Green power also benefits the environment by reducing pollutants and greenhouse gas emissions, making it a cleaner and healthier option.
Right now, that may be the most exciting aspect of this venture, summed up by Dan Brewer, as the opportunity "to grow our capabilities in building energy efficient homes that provide our homeowners with an excellent quality of life that is sustainable and environmentally sensible."
Notes from Romania: A Global Village Journal by Team Leader Don Browers
Day 1: Today, the Omaha team started to work on our part of the construction of what will be--in a few months--four homes for deserving Romanian families. After a long flight from Omaha to Budapest, Hungary (with a four hour layover in Amsterdam), an overnight in Budapest and a seven hour bus ride to Cluj-Nappoca, the team was anxious to get to work. Not only did we get a wonderfully warm reception from our hosts at Habitat for Humanity of Cluj, the rain clouds disappeared and we were greeted by sunshine, blue skies and temperatures in the upper 60s. After the lingering winter in Omaha, the springlike weather in Romania was huge morale boost for everyone.
|The Habitat Omaha Global Village team hard at work on site in Cluj, Romania. View more photos of the team at work.
Spring has been slow in coming to Romania, also. As a consequence the footings that Habiat Cluj had hoped would be already poured with concrete were instead filled with foot and half of water. Today, local construction leaders have had pumps working day and night to evacuate the rainwater. The Omaha team busied themselves in bending and tying together rebar which will reinforce the concrete footings. Even though maybe only Nick Squires on our team had worked with rebar, everyone quickly picked up the skills needed and knocked out a lot of work today.
Even though to a person everyone worked hard, starting with a 6:30 a.m. wake call and the work was manual labor, the jokes, the gentle kidding and the laughing never stopped all day long. Everyone was taken a little bit by surprise when 4:30 and the work day came so quickly. The day just flew by. The Romanian construction leader, Vio, is a bit of character and practical joker with a hearty laugh. Negil McPherson, on team, says if Vio lived in the U.S. he could have his own reality show. Vio speaks only a smatteriing of English and we don't speak more than a few words of Romanian we have learned since we arrived, a lot can be communicated with gestures, facial expressions and smiles. The rest of the translation is handled by our the Cluj Volunteer Coordinator, Irina Marincas, a delightful young woman that everyone on the team adores; Daniel Natase, a Romanian college student and Habitat volunteer; Mihaela Kobjerowski, a member of our team from Omaha who grew up in Romanian before she moved to the U.S.; and Mihaela's old college roommate, Laura Negret who traveled five hours from her home in Romania to join us in Cluj.
Tomorrow we have some more steel to ready for the footings and then Vio says we start pouring concrete in the afternoon. The forecast looks good again for tomorrow. And we ready for more of our Romanian adventure. Stay tuned!
Day 2: The Omaha Global Village team in Cluj, Romania got real workout today. There is no other way to characterize today except to describe it as hard manual labor, but critical to building solid houses. Today was the day scheduled for setting the rebar "cages" that we made yesterday and pouring about two-and-a-half feet of concrete in trenches for the footings. This footing work will provide the solid base for the four houses that will rise on the idyllic country lot a few kilometers outside of the city.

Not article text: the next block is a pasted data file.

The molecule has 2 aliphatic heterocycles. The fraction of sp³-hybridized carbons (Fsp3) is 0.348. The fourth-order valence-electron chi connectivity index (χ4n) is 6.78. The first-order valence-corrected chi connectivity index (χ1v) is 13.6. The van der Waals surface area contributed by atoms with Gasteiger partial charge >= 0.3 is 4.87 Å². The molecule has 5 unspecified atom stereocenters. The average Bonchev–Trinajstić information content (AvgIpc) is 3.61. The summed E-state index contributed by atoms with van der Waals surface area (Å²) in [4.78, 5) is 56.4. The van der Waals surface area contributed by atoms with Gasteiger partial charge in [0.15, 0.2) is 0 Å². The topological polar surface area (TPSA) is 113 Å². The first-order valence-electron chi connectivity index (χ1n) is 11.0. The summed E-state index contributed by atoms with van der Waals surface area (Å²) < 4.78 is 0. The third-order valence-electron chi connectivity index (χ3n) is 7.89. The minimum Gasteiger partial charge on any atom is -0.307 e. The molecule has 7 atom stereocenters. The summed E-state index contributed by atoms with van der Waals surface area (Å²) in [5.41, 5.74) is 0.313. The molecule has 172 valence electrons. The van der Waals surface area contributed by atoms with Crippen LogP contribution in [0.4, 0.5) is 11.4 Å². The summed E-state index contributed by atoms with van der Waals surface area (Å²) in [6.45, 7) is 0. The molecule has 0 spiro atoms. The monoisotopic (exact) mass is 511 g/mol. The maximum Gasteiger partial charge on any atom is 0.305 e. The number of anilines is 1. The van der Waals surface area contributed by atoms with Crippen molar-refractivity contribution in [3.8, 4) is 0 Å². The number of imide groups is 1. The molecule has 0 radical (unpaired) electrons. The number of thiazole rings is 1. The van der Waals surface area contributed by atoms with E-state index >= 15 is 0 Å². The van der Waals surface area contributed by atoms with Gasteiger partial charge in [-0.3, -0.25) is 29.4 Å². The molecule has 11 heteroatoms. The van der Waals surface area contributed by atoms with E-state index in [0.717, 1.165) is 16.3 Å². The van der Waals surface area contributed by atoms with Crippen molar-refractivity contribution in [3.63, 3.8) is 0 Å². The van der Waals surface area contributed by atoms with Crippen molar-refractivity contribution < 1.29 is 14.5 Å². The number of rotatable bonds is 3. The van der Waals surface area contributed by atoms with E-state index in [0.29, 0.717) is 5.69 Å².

The rebar "cages" are built in sections about ten feet by two feet by one foot. This morning our chief builder, Vio, had us suspend the sections on boards spanning the footing trenches and tie sections together with strong pieces of wire. We had no sooner started than Vio got a phone call telling him the truckloads of concrete he was expecting in the afternoon were now going to arrive at 10 a.m.! After a lot of shouting in Romanian and hustle by everyone on the Omaha team and the Habitat homeowners who are working alongside us, we got the rebar into the trenches just ahead of the concrete trucks. Then the really intense work began.
To get the concrete from the road where the trucks had to park, the construction team rented a concrete pump which pushed the concrete through a six inch hose. The hard part was moving the hose around the perimeter of footings. It was a bit like wrestling an anaconda that weighed hundreds of pounds. It took nearly all hands to wrestle the hose--pulsing with concrete--from one position to another.
We got the job done. Vio was very pleased with the teamwork, skill and effort from the Omaha group and the six soon-to-be-owners of Habitat homes. Tomorrow, we'll complete pouring the rest of the concrete for the footings, but tonight it's hot showers,some Alleve for sore muscles, and the satisfaction of a job well done.
Day 3: A Habitat Global Village trip offers insights into other countries and experiences with new cultures that you just can't get with any other trip you might book with a travel agent. Today, the Omaha team got to enjoy one of those experiences. A group of women who live in Cluj, but are from other countries joined us on the work site. Most of the these women, members of the Cluj (Romania) International Women's Club were from France but the Club counts among it's members women from 13 different countries. Although the women didn't speak much English and they were a bit shy (unlike us, robustly extroverted Americans) but a lot can be communicated with a few smiles and gestures. Marie, one of the Club members, baked a yogurt cake which she shared with us. Mmmmm...delicious cake and another delicious day.